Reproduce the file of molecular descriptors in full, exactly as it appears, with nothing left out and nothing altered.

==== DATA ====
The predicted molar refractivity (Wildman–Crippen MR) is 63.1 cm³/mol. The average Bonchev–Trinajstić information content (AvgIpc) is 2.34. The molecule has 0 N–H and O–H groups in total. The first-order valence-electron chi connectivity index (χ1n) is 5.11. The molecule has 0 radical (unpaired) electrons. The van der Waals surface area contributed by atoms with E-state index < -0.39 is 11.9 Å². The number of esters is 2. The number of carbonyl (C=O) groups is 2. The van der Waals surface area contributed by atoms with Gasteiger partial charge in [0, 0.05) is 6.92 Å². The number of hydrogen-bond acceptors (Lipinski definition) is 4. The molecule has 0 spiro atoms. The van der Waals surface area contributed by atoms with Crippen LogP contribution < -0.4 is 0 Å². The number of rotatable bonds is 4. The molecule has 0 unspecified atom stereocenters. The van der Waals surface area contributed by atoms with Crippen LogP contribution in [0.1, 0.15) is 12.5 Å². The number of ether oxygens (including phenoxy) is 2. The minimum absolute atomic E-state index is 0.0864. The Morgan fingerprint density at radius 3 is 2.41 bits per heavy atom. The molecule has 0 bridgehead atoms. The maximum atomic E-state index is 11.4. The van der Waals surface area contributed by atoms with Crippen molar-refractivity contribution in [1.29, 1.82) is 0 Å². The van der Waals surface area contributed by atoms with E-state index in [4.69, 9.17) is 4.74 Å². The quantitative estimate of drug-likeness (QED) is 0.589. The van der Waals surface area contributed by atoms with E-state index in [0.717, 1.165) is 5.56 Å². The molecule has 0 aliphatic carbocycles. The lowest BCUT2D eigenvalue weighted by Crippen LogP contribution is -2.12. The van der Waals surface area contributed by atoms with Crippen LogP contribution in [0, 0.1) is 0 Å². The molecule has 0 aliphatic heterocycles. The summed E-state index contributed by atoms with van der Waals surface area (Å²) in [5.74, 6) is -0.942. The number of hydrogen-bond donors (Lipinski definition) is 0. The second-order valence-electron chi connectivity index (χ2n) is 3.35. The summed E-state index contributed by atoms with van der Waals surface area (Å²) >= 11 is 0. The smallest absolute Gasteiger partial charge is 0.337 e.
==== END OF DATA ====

The predicted molar refractivity (Wildman–Crippen MR) is 63.1 cm³/mol. The average Bonchev–Trinajstić information content (AvgIpc) is 2.34. The molecule has 0 N–H and O–H groups in total. The first-order valence-electron chi connectivity index (χ1n) is 5.11. The molecule has 0 radical (unpaired) electrons. The van der Waals surface area contributed by atoms with E-state index < -0.39 is 11.9 Å². The number of esters is 2. The number of carbonyl (C=O) groups is 2. The van der Waals surface area contributed by atoms with Gasteiger partial charge in [0, 0.05) is 6.92 Å². The number of hydrogen-bond acceptors (Lipinski definition) is 4. The molecule has 0 spiro atoms. The van der Waals surface area contributed by atoms with Crippen LogP contribution < -0.4 is 0 Å². The number of rotatable bonds is 4. The molecule has 0 unspecified atom stereocenters. The van der Waals surface area contributed by atoms with Crippen LogP contribution in [0.1, 0.15) is 12.5 Å². The number of ether oxygens (including phenoxy) is 2. The minimum absolute atomic E-state index is 0.0864. The Morgan fingerprint density at radius 3 is 2.41 bits per heavy atom. The molecule has 0 bridgehead atoms. The maximum atomic E-state index is 11.4. The van der Waals surface area contributed by atoms with Crippen molar-refractivity contribution in [1.29, 1.82) is 0 Å². The van der Waals surface area contributed by atoms with E-state index in [4.69, 9.17) is 4.74 Å². The quantitative estimate of drug-likeness (QED) is 0.589. The van der Waals surface area contributed by atoms with E-state index in [0.717, 1.165) is 5.56 Å². The molecule has 0 aliphatic carbocycles. The lowest BCUT2D eigenvalue weighted by Crippen LogP contribution is -2.12. The van der Waals surface area contributed by atoms with Crippen LogP contribution in [0, 0.1) is 0 Å². The molecule has 0 aliphatic heterocycles. The summed E-state index contributed by atoms with van der Waals surface area (Å²) in [5.74, 6) is -0.942. The number of hydrogen-bond donors (Lipinski definition) is 0. The second-order valence-electron chi connectivity index (χ2n) is 3.35. The summed E-state index contributed by atoms with van der Waals surface area (Å²) >= 11 is 0. The smallest absolute Gasteiger partial charge is 0.337 e.